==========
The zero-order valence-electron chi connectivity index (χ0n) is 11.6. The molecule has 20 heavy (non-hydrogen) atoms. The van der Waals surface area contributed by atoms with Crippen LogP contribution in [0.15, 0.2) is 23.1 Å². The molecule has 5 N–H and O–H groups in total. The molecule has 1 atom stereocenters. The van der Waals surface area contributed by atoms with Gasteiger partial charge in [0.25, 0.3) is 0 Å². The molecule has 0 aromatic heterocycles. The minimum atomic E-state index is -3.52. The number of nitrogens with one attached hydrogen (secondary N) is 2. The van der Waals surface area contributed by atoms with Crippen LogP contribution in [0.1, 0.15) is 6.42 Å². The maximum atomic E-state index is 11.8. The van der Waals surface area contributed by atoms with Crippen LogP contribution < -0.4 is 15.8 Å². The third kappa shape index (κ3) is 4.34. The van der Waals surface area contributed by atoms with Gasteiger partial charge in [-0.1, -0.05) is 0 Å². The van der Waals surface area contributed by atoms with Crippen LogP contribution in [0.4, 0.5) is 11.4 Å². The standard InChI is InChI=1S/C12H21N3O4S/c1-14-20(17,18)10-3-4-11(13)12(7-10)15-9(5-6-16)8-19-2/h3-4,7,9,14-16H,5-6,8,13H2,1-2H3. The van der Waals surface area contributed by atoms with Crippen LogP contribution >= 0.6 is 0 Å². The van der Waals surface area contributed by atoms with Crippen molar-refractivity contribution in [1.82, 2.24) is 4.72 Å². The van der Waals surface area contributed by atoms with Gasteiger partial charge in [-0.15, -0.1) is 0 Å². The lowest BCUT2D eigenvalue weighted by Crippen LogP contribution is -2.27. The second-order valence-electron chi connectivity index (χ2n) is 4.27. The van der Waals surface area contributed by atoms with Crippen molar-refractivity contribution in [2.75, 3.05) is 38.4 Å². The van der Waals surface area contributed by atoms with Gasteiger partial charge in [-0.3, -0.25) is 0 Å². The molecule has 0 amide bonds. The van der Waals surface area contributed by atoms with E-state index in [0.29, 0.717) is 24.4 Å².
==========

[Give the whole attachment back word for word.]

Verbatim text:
The zero-order valence-electron chi connectivity index (χ0n) is 11.6. The molecule has 20 heavy (non-hydrogen) atoms. The van der Waals surface area contributed by atoms with Crippen LogP contribution in [0.15, 0.2) is 23.1 Å². The molecule has 5 N–H and O–H groups in total. The molecule has 1 atom stereocenters. The van der Waals surface area contributed by atoms with Gasteiger partial charge in [0.25, 0.3) is 0 Å². The molecule has 0 aromatic heterocycles. The minimum atomic E-state index is -3.52. The number of nitrogens with one attached hydrogen (secondary N) is 2. The van der Waals surface area contributed by atoms with Crippen LogP contribution in [0.1, 0.15) is 6.42 Å². The maximum atomic E-state index is 11.8. The van der Waals surface area contributed by atoms with Crippen LogP contribution < -0.4 is 15.8 Å². The third kappa shape index (κ3) is 4.34. The van der Waals surface area contributed by atoms with Gasteiger partial charge in [-0.1, -0.05) is 0 Å². The van der Waals surface area contributed by atoms with Crippen LogP contribution in [0.4, 0.5) is 11.4 Å². The standard InChI is InChI=1S/C12H21N3O4S/c1-14-20(17,18)10-3-4-11(13)12(7-10)15-9(5-6-16)8-19-2/h3-4,7,9,14-16H,5-6,8,13H2,1-2H3. The van der Waals surface area contributed by atoms with Crippen LogP contribution >= 0.6 is 0 Å². The van der Waals surface area contributed by atoms with Crippen molar-refractivity contribution in [1.82, 2.24) is 4.72 Å². The van der Waals surface area contributed by atoms with Gasteiger partial charge in [-0.15, -0.1) is 0 Å². The lowest BCUT2D eigenvalue weighted by Crippen LogP contribution is -2.27. The second-order valence-electron chi connectivity index (χ2n) is 4.27. The van der Waals surface area contributed by atoms with Crippen molar-refractivity contribution in [2.75, 3.05) is 38.4 Å². The van der Waals surface area contributed by atoms with Gasteiger partial charge in [-0.3, -0.25) is 0 Å². The molecule has 0 amide bonds. The van der Waals surface area contributed by atoms with E-state index in [0.29, 0.717) is 24.4 Å².